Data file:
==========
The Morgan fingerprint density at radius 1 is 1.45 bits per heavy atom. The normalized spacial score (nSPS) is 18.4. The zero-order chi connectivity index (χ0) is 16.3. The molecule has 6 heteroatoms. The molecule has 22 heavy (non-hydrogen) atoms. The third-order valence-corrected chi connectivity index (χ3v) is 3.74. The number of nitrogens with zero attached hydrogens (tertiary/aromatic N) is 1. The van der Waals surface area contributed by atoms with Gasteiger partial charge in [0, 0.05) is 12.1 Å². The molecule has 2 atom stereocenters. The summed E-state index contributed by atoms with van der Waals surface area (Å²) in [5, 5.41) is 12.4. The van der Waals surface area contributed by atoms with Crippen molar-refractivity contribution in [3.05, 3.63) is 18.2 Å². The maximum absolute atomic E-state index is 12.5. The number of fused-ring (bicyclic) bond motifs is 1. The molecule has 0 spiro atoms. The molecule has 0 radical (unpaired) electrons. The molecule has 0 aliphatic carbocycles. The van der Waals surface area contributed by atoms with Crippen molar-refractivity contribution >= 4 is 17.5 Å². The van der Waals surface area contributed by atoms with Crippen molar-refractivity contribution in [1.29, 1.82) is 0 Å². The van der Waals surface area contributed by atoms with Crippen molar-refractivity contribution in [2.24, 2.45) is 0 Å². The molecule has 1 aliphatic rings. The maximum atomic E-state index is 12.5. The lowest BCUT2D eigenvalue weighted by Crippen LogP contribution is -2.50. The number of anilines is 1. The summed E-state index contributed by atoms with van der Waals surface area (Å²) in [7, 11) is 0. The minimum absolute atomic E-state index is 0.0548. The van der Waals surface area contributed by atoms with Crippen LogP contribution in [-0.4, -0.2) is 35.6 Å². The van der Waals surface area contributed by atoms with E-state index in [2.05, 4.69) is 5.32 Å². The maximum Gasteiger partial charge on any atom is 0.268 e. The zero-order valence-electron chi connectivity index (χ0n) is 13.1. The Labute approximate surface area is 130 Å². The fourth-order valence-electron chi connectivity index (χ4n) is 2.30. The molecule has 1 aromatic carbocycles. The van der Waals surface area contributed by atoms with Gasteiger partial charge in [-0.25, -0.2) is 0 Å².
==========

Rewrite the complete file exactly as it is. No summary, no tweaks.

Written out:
The Morgan fingerprint density at radius 1 is 1.45 bits per heavy atom. The normalized spacial score (nSPS) is 18.4. The zero-order chi connectivity index (χ0) is 16.3. The molecule has 6 heteroatoms. The molecule has 22 heavy (non-hydrogen) atoms. The third-order valence-corrected chi connectivity index (χ3v) is 3.74. The number of nitrogens with zero attached hydrogens (tertiary/aromatic N) is 1. The van der Waals surface area contributed by atoms with Gasteiger partial charge in [0, 0.05) is 12.1 Å². The molecule has 2 atom stereocenters. The summed E-state index contributed by atoms with van der Waals surface area (Å²) in [5, 5.41) is 12.4. The van der Waals surface area contributed by atoms with Crippen molar-refractivity contribution in [3.05, 3.63) is 18.2 Å². The maximum absolute atomic E-state index is 12.5. The number of fused-ring (bicyclic) bond motifs is 1. The molecule has 0 spiro atoms. The molecule has 0 radical (unpaired) electrons. The molecule has 0 aliphatic carbocycles. The van der Waals surface area contributed by atoms with Crippen molar-refractivity contribution >= 4 is 17.5 Å². The van der Waals surface area contributed by atoms with Crippen molar-refractivity contribution in [1.29, 1.82) is 0 Å². The van der Waals surface area contributed by atoms with Crippen molar-refractivity contribution in [2.24, 2.45) is 0 Å². The molecule has 1 aliphatic rings. The maximum atomic E-state index is 12.5. The lowest BCUT2D eigenvalue weighted by Crippen LogP contribution is -2.50. The number of anilines is 1. The summed E-state index contributed by atoms with van der Waals surface area (Å²) in [7, 11) is 0. The minimum absolute atomic E-state index is 0.0548. The van der Waals surface area contributed by atoms with Crippen LogP contribution in [-0.4, -0.2) is 35.6 Å². The van der Waals surface area contributed by atoms with E-state index in [2.05, 4.69) is 5.32 Å². The maximum Gasteiger partial charge on any atom is 0.268 e. The zero-order valence-electron chi connectivity index (χ0n) is 13.1. The Labute approximate surface area is 130 Å². The fourth-order valence-electron chi connectivity index (χ4n) is 2.30. The molecule has 1 aromatic carbocycles. The van der Waals surface area contributed by atoms with Gasteiger partial charge in [-0.25, -0.2) is 0 Å².